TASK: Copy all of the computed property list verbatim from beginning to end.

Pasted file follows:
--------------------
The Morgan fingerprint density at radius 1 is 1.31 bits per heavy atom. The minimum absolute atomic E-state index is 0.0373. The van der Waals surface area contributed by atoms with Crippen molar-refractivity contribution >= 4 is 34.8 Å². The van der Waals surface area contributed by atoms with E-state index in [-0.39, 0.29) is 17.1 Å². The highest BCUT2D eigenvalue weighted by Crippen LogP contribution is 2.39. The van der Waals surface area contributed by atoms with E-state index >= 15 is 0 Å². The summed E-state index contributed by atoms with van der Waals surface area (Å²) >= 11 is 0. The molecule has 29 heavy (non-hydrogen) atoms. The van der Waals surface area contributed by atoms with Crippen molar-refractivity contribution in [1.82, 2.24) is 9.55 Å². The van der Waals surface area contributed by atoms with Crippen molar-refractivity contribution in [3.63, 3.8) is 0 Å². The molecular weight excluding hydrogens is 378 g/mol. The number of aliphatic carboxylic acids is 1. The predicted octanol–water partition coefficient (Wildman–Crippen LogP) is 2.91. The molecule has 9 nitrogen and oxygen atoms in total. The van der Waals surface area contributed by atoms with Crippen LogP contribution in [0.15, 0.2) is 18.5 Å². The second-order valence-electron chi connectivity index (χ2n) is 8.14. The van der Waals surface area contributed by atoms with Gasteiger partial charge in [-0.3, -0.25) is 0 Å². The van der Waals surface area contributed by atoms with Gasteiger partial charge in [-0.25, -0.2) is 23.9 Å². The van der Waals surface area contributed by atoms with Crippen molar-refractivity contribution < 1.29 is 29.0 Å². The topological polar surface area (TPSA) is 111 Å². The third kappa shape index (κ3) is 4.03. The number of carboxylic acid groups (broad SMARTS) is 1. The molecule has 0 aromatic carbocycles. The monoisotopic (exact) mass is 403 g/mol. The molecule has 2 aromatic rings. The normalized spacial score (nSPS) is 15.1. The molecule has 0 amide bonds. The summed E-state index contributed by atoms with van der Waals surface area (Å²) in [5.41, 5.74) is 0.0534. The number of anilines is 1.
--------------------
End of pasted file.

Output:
The Morgan fingerprint density at radius 1 is 1.31 bits per heavy atom. The minimum absolute atomic E-state index is 0.0373. The van der Waals surface area contributed by atoms with Crippen molar-refractivity contribution >= 4 is 34.8 Å². The van der Waals surface area contributed by atoms with E-state index in [-0.39, 0.29) is 17.1 Å². The highest BCUT2D eigenvalue weighted by Crippen LogP contribution is 2.39. The van der Waals surface area contributed by atoms with E-state index >= 15 is 0 Å². The summed E-state index contributed by atoms with van der Waals surface area (Å²) >= 11 is 0. The molecule has 29 heavy (non-hydrogen) atoms. The van der Waals surface area contributed by atoms with Crippen molar-refractivity contribution in [1.82, 2.24) is 9.55 Å². The van der Waals surface area contributed by atoms with Crippen molar-refractivity contribution in [3.63, 3.8) is 0 Å². The molecular weight excluding hydrogens is 378 g/mol. The number of aliphatic carboxylic acids is 1. The predicted octanol–water partition coefficient (Wildman–Crippen LogP) is 2.91. The molecule has 9 nitrogen and oxygen atoms in total. The van der Waals surface area contributed by atoms with Crippen LogP contribution in [0.15, 0.2) is 18.5 Å². The second-order valence-electron chi connectivity index (χ2n) is 8.14. The van der Waals surface area contributed by atoms with Gasteiger partial charge in [-0.3, -0.25) is 0 Å². The van der Waals surface area contributed by atoms with Gasteiger partial charge in [-0.25, -0.2) is 23.9 Å². The van der Waals surface area contributed by atoms with Crippen molar-refractivity contribution < 1.29 is 29.0 Å². The topological polar surface area (TPSA) is 111 Å². The third kappa shape index (κ3) is 4.03. The number of carboxylic acid groups (broad SMARTS) is 1. The molecule has 0 aromatic carbocycles. The monoisotopic (exact) mass is 403 g/mol. The molecule has 2 aromatic rings. The normalized spacial score (nSPS) is 15.1. The molecule has 0 amide bonds. The summed E-state index contributed by atoms with van der Waals surface area (Å²) in [5.41, 5.74) is 0.0534. The number of anilines is 1.